But here’s the thing, your device’s price will stay there until Apple rolls out another generation, by which time your device will be valued a little less. This is not necessarily as much less as it was when you went from being the latest generation, to the second to latest. And this, I believe, is where you should start to consider replacing your device, but only if you feel you’re taxing it at all.

Let’s stop there for a moment. Taxing it, what do I mean by that? Well, are the apps crashing? Do you feel that the things you do on your iPad isn’t as snappy as they could be? I’m writing this in Ulysses, and it honestly doesn’t matter if I have the latest iPad, or one two or three generations back because the app doesn’t need that kind of power. It’s a plain text app, after all. However, exporting 4K video from LumaFusion, or working with Procreate or any of the Affinity apps, is a different matter. Those are powerful apps, in terms of that they require power to work properly, the more, the better.

So, looking at your used iPad that’s now entering three generations old, are you taxing it?

Markets, for both new and used products, differ across the world. My unscientific studies of iPad prices for used devices where I live (Stockholm, Sweden) makes me want to share the following percentages when it comes to price drops, compared to Apple’s asking price. Mind you, you need to look around for yourself, but this is what I’m seeing.

The iPad is in the:

  1. Current generation (pristine condition): -10% price drop
  2. One generation behind (used but fair): -30% price drop
  3. Two generations behind (used but fair): -40-50% price drop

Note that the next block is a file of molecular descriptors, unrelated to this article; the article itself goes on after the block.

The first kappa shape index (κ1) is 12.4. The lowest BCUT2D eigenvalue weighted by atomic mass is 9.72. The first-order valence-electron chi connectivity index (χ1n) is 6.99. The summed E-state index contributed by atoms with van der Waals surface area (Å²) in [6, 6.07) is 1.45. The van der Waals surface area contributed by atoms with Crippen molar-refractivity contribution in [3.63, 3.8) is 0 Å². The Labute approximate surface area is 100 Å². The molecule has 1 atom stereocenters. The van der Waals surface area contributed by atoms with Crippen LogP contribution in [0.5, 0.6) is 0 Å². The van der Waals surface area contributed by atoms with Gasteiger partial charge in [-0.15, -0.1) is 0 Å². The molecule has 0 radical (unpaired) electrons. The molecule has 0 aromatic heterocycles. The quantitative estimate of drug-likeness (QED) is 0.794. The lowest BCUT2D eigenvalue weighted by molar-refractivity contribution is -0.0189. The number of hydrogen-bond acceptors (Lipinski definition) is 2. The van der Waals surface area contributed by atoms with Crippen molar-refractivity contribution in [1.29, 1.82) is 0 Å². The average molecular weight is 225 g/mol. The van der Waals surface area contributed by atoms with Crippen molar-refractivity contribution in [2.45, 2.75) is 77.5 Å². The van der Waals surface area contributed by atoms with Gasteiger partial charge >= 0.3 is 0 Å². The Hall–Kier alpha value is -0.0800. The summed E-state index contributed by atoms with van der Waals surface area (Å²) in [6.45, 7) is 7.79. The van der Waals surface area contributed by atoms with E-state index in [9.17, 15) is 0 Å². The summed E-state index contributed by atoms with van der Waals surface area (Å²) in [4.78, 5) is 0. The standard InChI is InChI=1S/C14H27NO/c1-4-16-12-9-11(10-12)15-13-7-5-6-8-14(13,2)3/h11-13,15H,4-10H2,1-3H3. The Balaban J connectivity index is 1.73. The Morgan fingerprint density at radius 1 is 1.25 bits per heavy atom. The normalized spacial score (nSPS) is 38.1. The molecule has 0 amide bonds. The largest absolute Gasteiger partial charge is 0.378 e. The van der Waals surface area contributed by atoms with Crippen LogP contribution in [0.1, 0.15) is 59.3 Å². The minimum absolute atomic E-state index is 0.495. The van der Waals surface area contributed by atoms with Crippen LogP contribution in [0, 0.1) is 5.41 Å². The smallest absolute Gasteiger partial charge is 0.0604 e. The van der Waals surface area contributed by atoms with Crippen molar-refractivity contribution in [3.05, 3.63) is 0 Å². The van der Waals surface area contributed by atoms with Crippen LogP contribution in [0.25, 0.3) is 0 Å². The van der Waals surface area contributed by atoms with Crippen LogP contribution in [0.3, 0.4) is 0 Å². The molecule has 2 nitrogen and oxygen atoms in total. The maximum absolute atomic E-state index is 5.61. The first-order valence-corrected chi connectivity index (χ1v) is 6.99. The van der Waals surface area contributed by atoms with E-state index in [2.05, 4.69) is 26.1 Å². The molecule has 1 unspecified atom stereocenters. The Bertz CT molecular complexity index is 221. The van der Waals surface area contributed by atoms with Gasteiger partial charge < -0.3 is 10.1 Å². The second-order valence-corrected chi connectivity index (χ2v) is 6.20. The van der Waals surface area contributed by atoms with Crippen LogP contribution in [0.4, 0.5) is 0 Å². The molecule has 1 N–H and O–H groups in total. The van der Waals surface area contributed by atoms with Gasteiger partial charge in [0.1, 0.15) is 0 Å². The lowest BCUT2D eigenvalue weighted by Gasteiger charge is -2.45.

4. Three generations behind (slightly more bruised): -60% price drop

Naturally, many things will affect the price. Wear and tear being one, the state of the battery another, and supply and demand moreover. If there are many used iPads available, prices go down, and vice versa. If there are major changes to the product line, like an actual refresh rather than just spec bumps, that matters too.

💸 Don’t take any of this as financial advice, rather use these thoughts of mine to figure out when the sweet spot to sell and upgrade is for you, and your need.

The financially inclined can get a pretty spiffy machine for 30% off, or more if you’re lucky, assuming you accept it being one generations behind. For me, and the device I’m writing this one, that’d mean the 2020 12.9” iPad Pro, which is plenty of power, as already mentioned. Then, you could flip it a year later, and get another iPad that’s one generation behind, this not losing 30%, but more in the line of 10-20%.

Or, you know, you could use the iPad until it breaks, and then get another one. That’s the way I wish it was with things like these, but all that goes out the window when the gadget wants turn into gadget needs.

One final thing, though, and it goes against a lot of what I’ve been saying above.

If the question is When is the right time to upgrade?, then the answer must be, when you can and want to. It’s easy to be clever and financially sound, waiting for a new generation to get it when it’s as new as it’ll ever be, for example, but what’s the point of that? If it truly is time to upgrade, then do that. At least then you’ll have your upgraded device.

Maybe in March, then? Or not.

Thord D. Hedengren